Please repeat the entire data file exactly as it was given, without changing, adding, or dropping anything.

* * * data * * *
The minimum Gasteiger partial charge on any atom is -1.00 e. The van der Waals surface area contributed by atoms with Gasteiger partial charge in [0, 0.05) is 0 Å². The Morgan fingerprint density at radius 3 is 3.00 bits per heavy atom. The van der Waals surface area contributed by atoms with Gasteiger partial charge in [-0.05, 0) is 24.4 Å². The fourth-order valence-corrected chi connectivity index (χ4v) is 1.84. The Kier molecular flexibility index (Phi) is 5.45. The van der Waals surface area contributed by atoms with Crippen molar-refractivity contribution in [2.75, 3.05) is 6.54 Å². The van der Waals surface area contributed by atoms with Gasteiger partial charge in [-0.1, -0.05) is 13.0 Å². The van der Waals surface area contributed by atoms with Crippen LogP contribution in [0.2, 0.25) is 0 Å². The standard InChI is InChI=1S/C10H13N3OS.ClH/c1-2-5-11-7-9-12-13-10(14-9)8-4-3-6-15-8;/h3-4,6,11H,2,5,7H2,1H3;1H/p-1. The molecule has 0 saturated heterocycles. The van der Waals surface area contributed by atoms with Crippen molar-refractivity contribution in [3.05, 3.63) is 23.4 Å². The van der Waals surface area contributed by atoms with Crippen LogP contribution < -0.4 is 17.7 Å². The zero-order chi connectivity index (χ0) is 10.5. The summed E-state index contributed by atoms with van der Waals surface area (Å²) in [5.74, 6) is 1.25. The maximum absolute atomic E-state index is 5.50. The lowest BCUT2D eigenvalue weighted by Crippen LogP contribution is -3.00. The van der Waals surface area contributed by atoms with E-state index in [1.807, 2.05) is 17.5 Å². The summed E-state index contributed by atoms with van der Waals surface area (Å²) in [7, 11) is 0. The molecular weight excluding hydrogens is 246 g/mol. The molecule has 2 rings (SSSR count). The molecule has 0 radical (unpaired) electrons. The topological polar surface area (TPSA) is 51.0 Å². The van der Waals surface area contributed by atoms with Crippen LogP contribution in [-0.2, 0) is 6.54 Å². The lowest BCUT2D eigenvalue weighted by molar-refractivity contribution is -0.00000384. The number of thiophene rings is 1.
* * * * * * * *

The minimum Gasteiger partial charge on any atom is -1.00 e. The van der Waals surface area contributed by atoms with Gasteiger partial charge in [0, 0.05) is 0 Å². The Morgan fingerprint density at radius 3 is 3.00 bits per heavy atom. The van der Waals surface area contributed by atoms with Gasteiger partial charge in [-0.05, 0) is 24.4 Å². The fourth-order valence-corrected chi connectivity index (χ4v) is 1.84. The Kier molecular flexibility index (Phi) is 5.45. The van der Waals surface area contributed by atoms with Crippen molar-refractivity contribution in [2.75, 3.05) is 6.54 Å². The van der Waals surface area contributed by atoms with Gasteiger partial charge in [-0.1, -0.05) is 13.0 Å². The van der Waals surface area contributed by atoms with Crippen LogP contribution in [0.2, 0.25) is 0 Å². The standard InChI is InChI=1S/C10H13N3OS.ClH/c1-2-5-11-7-9-12-13-10(14-9)8-4-3-6-15-8;/h3-4,6,11H,2,5,7H2,1H3;1H/p-1. The molecule has 0 saturated heterocycles. The van der Waals surface area contributed by atoms with Crippen molar-refractivity contribution in [3.05, 3.63) is 23.4 Å². The van der Waals surface area contributed by atoms with Crippen LogP contribution < -0.4 is 17.7 Å². The zero-order chi connectivity index (χ0) is 10.5. The summed E-state index contributed by atoms with van der Waals surface area (Å²) in [5.74, 6) is 1.25. The maximum absolute atomic E-state index is 5.50. The lowest BCUT2D eigenvalue weighted by Crippen LogP contribution is -3.00. The van der Waals surface area contributed by atoms with E-state index in [1.807, 2.05) is 17.5 Å². The summed E-state index contributed by atoms with van der Waals surface area (Å²) in [7, 11) is 0. The molecular weight excluding hydrogens is 246 g/mol. The molecule has 2 rings (SSSR count). The molecule has 0 radical (unpaired) electrons. The topological polar surface area (TPSA) is 51.0 Å². The van der Waals surface area contributed by atoms with Crippen LogP contribution in [-0.2, 0) is 6.54 Å². The lowest BCUT2D eigenvalue weighted by molar-refractivity contribution is -0.00000384. The number of thiophene rings is 1.